<img alt="LinkedInFacetedSearch.jpg" src="/webnewser/files/original/LinkedInFacetedSearch.jpg" width="300" height="245" class="alignright" vspace=6 hspace=3 principal interaction designer Sarah Alpern detailed the professional networking service’s Faceted Search tool in a post on the LinkedIn Blog. Highlights follow:
We strive to design based on a strong understanding of how people use the site. For example, we found that the average number of results per search on LinkedIn was well over 10,000, and a large portion of our searches were refinements on existing, broader searches. Looking at this data, we saw a huge opportunity to assist people in finding who they’re looking for, faster.
We also conducted user interviews, lab tests, focus groups, and surveys to provide a strong picture of our users’ search habits and pain points when trying to find people on LinkedIn and elsewhere on the Web.
People skip past navigation at the top of their page, in search of their results. Once they pass it, they don’t usually come back. Therefore, we placed our refinements down the side of the page.
Check boxes are more discoverable and easy to understand than links or other user-interface selection elements because they provide a clear call to action and enable easy and intuitive experimentation (including undo).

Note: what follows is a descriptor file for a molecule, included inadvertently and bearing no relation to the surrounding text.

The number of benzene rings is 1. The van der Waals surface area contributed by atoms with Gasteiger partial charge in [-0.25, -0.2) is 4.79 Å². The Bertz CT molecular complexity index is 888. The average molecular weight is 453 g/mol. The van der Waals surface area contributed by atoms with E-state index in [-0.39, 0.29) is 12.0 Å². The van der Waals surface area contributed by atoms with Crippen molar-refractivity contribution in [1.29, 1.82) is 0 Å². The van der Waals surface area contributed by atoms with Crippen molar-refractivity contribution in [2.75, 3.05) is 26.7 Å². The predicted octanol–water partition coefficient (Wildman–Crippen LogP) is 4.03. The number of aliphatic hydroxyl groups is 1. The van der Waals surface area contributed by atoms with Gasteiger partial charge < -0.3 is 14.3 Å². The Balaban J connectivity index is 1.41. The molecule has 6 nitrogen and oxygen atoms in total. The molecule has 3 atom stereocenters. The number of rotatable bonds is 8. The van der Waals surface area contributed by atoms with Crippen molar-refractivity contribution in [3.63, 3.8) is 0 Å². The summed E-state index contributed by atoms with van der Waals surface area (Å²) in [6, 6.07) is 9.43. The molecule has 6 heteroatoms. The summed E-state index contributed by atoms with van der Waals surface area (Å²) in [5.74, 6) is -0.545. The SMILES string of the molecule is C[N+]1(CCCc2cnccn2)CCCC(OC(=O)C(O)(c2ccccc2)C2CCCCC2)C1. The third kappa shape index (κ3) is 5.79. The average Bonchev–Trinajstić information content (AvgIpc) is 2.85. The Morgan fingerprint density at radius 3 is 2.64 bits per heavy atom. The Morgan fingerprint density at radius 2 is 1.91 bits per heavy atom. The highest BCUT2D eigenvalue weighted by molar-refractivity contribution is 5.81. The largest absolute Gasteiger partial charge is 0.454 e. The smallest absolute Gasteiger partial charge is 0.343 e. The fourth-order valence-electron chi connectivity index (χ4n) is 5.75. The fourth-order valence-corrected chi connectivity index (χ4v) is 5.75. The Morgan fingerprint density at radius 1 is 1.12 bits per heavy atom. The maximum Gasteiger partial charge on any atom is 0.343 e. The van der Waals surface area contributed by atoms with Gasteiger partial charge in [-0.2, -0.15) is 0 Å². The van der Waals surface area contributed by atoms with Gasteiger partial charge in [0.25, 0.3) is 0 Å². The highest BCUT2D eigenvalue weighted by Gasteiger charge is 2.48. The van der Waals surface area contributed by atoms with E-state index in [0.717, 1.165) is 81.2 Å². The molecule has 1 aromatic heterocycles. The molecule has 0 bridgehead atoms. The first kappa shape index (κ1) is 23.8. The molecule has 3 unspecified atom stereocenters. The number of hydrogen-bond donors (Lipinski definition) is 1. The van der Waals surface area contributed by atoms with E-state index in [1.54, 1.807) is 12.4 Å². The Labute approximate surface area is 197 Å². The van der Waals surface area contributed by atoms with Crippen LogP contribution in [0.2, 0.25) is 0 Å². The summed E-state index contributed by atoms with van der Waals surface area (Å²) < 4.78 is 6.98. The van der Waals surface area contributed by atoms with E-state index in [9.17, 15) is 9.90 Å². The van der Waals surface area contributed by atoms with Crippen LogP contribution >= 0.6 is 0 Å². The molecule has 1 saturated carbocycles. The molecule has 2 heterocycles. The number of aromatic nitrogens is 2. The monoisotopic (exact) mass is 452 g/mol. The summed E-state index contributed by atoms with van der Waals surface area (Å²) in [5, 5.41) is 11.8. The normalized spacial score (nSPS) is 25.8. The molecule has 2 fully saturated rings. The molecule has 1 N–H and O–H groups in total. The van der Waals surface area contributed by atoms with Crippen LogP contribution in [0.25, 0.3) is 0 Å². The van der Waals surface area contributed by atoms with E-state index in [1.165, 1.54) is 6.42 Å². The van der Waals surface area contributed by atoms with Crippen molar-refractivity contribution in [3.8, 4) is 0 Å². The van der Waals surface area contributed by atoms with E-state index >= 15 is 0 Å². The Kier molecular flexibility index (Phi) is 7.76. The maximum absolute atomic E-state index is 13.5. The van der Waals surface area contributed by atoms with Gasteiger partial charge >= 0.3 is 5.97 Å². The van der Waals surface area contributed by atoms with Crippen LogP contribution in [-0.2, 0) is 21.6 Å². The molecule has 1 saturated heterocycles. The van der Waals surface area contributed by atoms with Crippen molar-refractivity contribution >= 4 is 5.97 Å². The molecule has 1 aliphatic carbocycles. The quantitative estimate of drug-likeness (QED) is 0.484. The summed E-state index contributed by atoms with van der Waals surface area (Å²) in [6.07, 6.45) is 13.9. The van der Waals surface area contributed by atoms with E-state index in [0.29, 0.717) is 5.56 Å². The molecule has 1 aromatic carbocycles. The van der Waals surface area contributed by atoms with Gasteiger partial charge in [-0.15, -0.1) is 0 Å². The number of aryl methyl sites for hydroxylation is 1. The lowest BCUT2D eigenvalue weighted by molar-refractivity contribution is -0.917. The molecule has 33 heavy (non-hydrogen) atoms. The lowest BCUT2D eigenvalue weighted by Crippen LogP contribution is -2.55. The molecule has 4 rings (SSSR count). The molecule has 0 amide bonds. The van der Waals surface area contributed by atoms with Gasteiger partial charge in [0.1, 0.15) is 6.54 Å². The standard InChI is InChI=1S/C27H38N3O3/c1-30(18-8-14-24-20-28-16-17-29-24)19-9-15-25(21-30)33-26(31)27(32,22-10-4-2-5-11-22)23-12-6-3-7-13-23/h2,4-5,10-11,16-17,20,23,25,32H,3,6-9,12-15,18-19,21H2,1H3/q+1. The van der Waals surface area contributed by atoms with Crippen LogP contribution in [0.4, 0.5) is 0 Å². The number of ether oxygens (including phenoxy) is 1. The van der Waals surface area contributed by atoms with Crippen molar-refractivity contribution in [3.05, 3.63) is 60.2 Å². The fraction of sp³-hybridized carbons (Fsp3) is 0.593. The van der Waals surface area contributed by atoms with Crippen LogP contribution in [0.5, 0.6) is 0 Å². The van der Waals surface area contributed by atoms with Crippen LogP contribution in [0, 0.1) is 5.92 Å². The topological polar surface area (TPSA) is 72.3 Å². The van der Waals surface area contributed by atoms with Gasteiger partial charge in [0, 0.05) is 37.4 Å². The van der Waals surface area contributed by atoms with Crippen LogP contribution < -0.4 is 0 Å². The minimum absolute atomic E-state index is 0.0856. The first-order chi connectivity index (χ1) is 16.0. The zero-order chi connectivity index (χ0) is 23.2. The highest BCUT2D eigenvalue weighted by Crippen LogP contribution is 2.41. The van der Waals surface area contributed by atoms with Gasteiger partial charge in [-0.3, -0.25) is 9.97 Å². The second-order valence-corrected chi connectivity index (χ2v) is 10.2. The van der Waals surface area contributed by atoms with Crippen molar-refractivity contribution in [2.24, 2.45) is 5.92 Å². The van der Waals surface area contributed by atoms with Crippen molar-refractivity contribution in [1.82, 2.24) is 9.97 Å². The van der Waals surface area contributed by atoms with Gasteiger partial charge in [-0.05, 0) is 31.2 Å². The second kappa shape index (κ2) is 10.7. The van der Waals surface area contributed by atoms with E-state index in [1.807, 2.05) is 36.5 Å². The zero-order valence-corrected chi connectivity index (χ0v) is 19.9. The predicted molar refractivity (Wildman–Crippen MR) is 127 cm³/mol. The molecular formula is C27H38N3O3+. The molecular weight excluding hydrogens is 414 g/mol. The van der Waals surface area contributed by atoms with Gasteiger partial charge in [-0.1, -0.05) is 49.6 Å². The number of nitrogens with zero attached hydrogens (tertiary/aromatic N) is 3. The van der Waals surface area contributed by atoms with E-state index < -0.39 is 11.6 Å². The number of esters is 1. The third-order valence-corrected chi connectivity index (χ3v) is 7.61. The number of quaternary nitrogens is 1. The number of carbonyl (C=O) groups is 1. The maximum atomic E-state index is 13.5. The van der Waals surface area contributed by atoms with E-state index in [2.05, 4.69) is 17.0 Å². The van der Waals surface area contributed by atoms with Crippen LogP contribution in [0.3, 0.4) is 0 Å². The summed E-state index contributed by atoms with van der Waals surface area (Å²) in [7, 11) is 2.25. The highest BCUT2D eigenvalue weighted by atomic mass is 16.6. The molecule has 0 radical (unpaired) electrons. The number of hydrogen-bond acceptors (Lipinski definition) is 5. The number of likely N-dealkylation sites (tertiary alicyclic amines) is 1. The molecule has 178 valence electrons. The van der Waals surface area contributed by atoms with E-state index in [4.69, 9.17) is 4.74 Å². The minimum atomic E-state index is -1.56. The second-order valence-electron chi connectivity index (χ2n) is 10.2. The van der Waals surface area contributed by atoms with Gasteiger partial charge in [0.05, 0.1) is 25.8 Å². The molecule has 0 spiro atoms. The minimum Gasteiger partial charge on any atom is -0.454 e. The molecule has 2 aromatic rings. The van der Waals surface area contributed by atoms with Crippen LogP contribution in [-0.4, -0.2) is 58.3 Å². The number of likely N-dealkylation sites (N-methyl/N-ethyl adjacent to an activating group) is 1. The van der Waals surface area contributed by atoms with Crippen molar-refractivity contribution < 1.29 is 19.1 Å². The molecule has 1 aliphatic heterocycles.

Unchecked boxes better met peoples’ expectations of selecting what they want, as opposed to deselecting what they don’t.
Users had a more intuitive and enjoyable experience when the results updated on the fly with each click, instead of being forced to click a submit button or wait for a page refresh.
We introduced the ability to quickly create advanced searches directly from your search page last November. But we know it’s much easier for people to recognize what they’re looking for when it’s shown to them.
Facets not only help you filter your search results, but also create interesting “results” in themselves. They provide a summary of the search results and bring forward the top ranking values for each facet, guiding further investigation and giving strong cues for further refinement. As you can see, we approached Faceted Search as an opportunity to enable a much more inspired and serendipitous exploration.
And finally, the value of people search lies in relationships that matter. So, we made “relationship” a prominent facet, allowing people to easily refine along many dimensions such as company, school, or location, but then further narrow that down to people you know or could be easily introduced to (from your second degree of connections).